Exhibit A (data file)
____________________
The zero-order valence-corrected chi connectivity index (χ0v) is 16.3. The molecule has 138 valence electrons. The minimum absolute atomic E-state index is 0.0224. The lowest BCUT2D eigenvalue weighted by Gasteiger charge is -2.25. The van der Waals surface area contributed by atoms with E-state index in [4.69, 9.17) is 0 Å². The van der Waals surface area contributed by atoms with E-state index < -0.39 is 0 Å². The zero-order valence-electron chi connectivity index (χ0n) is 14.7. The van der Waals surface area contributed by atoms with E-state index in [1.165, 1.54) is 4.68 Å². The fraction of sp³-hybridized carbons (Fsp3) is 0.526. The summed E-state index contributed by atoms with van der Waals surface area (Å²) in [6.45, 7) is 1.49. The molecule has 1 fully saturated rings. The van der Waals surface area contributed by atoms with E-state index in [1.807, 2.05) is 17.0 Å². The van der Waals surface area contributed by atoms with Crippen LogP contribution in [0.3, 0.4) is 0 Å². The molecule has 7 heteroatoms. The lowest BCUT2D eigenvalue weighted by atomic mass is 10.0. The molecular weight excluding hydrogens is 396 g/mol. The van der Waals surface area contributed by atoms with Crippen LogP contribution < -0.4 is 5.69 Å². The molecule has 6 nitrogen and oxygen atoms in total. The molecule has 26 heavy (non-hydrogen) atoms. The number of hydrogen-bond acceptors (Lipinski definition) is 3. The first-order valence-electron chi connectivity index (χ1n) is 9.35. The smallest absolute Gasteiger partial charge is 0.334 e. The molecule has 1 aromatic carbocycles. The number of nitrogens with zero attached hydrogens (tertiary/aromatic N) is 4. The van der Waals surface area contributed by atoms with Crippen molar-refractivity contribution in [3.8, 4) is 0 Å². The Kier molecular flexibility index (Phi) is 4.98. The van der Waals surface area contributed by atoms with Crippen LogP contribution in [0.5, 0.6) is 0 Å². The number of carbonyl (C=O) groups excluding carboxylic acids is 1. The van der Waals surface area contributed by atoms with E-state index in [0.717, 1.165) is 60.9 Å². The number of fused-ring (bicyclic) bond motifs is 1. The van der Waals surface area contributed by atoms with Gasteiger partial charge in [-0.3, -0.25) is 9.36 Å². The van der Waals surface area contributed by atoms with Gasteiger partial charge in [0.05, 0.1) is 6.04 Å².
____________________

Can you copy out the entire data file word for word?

The zero-order valence-corrected chi connectivity index (χ0v) is 16.3. The molecule has 138 valence electrons. The minimum absolute atomic E-state index is 0.0224. The lowest BCUT2D eigenvalue weighted by Gasteiger charge is -2.25. The van der Waals surface area contributed by atoms with E-state index in [4.69, 9.17) is 0 Å². The van der Waals surface area contributed by atoms with E-state index < -0.39 is 0 Å². The zero-order valence-electron chi connectivity index (χ0n) is 14.7. The van der Waals surface area contributed by atoms with E-state index in [1.165, 1.54) is 4.68 Å². The fraction of sp³-hybridized carbons (Fsp3) is 0.526. The summed E-state index contributed by atoms with van der Waals surface area (Å²) in [6.45, 7) is 1.49. The molecule has 1 fully saturated rings. The van der Waals surface area contributed by atoms with E-state index in [1.807, 2.05) is 17.0 Å². The van der Waals surface area contributed by atoms with Crippen LogP contribution in [0.3, 0.4) is 0 Å². The molecule has 7 heteroatoms. The lowest BCUT2D eigenvalue weighted by atomic mass is 10.0. The molecular weight excluding hydrogens is 396 g/mol. The van der Waals surface area contributed by atoms with Crippen LogP contribution < -0.4 is 5.69 Å². The molecule has 6 nitrogen and oxygen atoms in total. The molecule has 26 heavy (non-hydrogen) atoms. The number of hydrogen-bond acceptors (Lipinski definition) is 3. The first-order valence-electron chi connectivity index (χ1n) is 9.35. The smallest absolute Gasteiger partial charge is 0.334 e. The molecule has 1 aromatic carbocycles. The number of nitrogens with zero attached hydrogens (tertiary/aromatic N) is 4. The van der Waals surface area contributed by atoms with Crippen molar-refractivity contribution in [3.8, 4) is 0 Å². The Kier molecular flexibility index (Phi) is 4.98. The van der Waals surface area contributed by atoms with Crippen LogP contribution in [0.5, 0.6) is 0 Å². The number of carbonyl (C=O) groups excluding carboxylic acids is 1. The van der Waals surface area contributed by atoms with E-state index in [0.717, 1.165) is 60.9 Å². The number of fused-ring (bicyclic) bond motifs is 1. The van der Waals surface area contributed by atoms with Gasteiger partial charge in [-0.3, -0.25) is 9.36 Å². The van der Waals surface area contributed by atoms with Gasteiger partial charge in [0.05, 0.1) is 6.04 Å².